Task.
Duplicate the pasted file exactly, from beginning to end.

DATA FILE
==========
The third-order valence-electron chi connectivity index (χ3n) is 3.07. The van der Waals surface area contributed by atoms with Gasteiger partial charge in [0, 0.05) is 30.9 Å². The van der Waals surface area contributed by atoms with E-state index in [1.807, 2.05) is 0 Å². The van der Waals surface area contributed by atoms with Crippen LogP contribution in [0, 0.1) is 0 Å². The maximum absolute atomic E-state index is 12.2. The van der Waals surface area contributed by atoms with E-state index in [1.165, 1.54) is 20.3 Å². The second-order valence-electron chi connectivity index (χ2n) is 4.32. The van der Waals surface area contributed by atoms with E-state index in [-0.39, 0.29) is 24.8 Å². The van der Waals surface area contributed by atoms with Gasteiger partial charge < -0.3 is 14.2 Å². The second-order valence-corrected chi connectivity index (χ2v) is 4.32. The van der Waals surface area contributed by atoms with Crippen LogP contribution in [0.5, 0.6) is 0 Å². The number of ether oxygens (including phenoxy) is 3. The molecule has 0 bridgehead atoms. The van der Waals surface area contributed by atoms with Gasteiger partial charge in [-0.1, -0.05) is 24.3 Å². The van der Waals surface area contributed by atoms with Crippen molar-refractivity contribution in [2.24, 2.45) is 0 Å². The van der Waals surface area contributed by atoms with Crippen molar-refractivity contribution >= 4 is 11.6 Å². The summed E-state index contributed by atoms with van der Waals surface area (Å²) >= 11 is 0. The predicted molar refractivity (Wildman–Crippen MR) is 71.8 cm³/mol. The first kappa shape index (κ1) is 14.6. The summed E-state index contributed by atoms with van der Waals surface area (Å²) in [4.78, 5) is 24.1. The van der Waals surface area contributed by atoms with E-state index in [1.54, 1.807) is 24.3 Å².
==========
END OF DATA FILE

The third-order valence-electron chi connectivity index (χ3n) is 3.07. The van der Waals surface area contributed by atoms with Gasteiger partial charge in [0, 0.05) is 30.9 Å². The van der Waals surface area contributed by atoms with E-state index in [1.807, 2.05) is 0 Å². The van der Waals surface area contributed by atoms with Crippen LogP contribution in [0, 0.1) is 0 Å². The maximum absolute atomic E-state index is 12.2. The van der Waals surface area contributed by atoms with E-state index in [1.165, 1.54) is 20.3 Å². The second-order valence-electron chi connectivity index (χ2n) is 4.32. The van der Waals surface area contributed by atoms with E-state index in [-0.39, 0.29) is 24.8 Å². The van der Waals surface area contributed by atoms with Gasteiger partial charge < -0.3 is 14.2 Å². The second-order valence-corrected chi connectivity index (χ2v) is 4.32. The van der Waals surface area contributed by atoms with Crippen LogP contribution in [0.5, 0.6) is 0 Å². The number of ether oxygens (including phenoxy) is 3. The molecule has 0 bridgehead atoms. The van der Waals surface area contributed by atoms with Gasteiger partial charge in [-0.1, -0.05) is 24.3 Å². The van der Waals surface area contributed by atoms with Crippen molar-refractivity contribution in [2.24, 2.45) is 0 Å². The van der Waals surface area contributed by atoms with Crippen molar-refractivity contribution >= 4 is 11.6 Å². The summed E-state index contributed by atoms with van der Waals surface area (Å²) >= 11 is 0. The predicted molar refractivity (Wildman–Crippen MR) is 71.8 cm³/mol. The first kappa shape index (κ1) is 14.6. The summed E-state index contributed by atoms with van der Waals surface area (Å²) in [4.78, 5) is 24.1. The van der Waals surface area contributed by atoms with E-state index in [1.54, 1.807) is 24.3 Å².